Our first potting party for the 2017 show will be Sunday November 20 from 10AM – 4PM at the Plantings home. That’s the Sunday before Thanksgiving so save the date. More details will be available in the November newsletter.
Headliners: Ryan Neil and Bjorn Bjornholm. More Workshops and Seminars from: Kathy Shaner, David Nguy, Peter Tea, and others.
Where: The Double Tree By Hilton 2001 Point West Way, Sacramento, CA 95815. Hotel phone: 916-924-4900 (ask for the “GSBF Group Rate”)
Each month there are a number of tasks you need to do to your bonsai - from repotting, to fertilizing to spraying for pests. We have put together a checklist, customized for the San Francisco Bay Area to help you. This checklist is adapted from earlier work by Mitsuo Umehara.
This month: October Tasks
September Meeting Recap
We had a great turnout for our meeting and Jerry analyzed and discussed some twenty trees. Jerry said the roots are the telltale sign if a tropical or subtropical tree is healthy or not. The leaves could look fine but the roots could be in bad health.
Silverberry: This is the time of year to cut back inside to the last leaf. Can take all leaves off and it will produce tiny leaves and more ramification. When temperatures are less than fifty degrees, trees stop growing as it slows down to conserve energy. You can repot in late spring until late September if sustained low temps are above fifty degrees.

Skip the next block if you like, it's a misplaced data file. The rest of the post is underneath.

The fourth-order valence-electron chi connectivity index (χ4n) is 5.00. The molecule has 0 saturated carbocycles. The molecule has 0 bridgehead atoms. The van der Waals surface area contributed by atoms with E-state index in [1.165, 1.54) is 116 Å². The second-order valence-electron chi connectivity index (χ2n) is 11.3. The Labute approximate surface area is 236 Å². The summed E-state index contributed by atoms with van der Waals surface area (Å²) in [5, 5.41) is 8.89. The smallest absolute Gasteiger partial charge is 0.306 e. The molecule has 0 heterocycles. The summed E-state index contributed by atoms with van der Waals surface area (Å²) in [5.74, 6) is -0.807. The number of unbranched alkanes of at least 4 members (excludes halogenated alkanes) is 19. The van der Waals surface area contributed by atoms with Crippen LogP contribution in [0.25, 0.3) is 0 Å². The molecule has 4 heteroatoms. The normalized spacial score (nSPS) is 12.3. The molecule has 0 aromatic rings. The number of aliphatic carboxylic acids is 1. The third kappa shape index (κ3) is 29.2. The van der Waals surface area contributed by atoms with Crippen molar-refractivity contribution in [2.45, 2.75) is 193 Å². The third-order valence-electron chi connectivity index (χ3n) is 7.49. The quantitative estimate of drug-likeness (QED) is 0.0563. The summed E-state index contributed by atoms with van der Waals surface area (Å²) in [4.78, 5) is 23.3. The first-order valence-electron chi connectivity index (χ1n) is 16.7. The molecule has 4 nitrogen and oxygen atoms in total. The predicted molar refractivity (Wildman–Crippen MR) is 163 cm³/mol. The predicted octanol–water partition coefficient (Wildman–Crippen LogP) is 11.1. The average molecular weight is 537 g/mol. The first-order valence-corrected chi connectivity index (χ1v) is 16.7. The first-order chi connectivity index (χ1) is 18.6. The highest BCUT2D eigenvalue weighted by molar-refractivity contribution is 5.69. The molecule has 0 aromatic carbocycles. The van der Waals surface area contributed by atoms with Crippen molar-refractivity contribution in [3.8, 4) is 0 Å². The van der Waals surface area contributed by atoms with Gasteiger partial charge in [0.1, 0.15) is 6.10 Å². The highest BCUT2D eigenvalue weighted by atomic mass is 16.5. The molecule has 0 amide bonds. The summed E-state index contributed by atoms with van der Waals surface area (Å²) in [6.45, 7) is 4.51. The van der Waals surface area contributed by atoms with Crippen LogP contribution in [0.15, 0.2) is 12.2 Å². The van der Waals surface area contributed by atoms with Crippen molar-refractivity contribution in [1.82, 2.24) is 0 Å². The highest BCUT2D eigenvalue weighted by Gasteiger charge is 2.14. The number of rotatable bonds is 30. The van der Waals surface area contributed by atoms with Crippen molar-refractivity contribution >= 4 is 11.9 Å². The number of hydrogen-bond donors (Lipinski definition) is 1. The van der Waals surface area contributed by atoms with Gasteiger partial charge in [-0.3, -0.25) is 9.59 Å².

Olive: Leaves can be removed four to five times a year. California scale is their most common pest. Can also have white flies on the underside of a leaf but they can be washed away by watering from below. Rosemary oil can be used to suffocate the pests.
An olive has three stages of barking indicated by the colors green, purple, and gray. The best time to cut a branch is in the purple stage. A black scar will appear where you cut a branch or trunk in the gray stage.
Peruvian pepper tree: This is a subtropical tree. You should not let your pets get near them as the oil on the tree is “flaming” hot and will kill a cat.
Note there is an article on poisonous bonsai in the upcoming issue of Golden Statements magazine.
Schefflera: A tropical plant which should be potted in conifer bonsai mix vs. a deciduous mixture. A "cutting" will develop roots in just water or planted in soil. Any trees that tend to have ‘die-back’ should be flat cut, not concave. So prune with a knob cutter vs. a concave cutter. Leaves can be cut weekly.
Place outdoors in full sun on a humidity tray but don't sit in actual water. Never put a schefflera in a window indoors because glass magnifies heat and cold.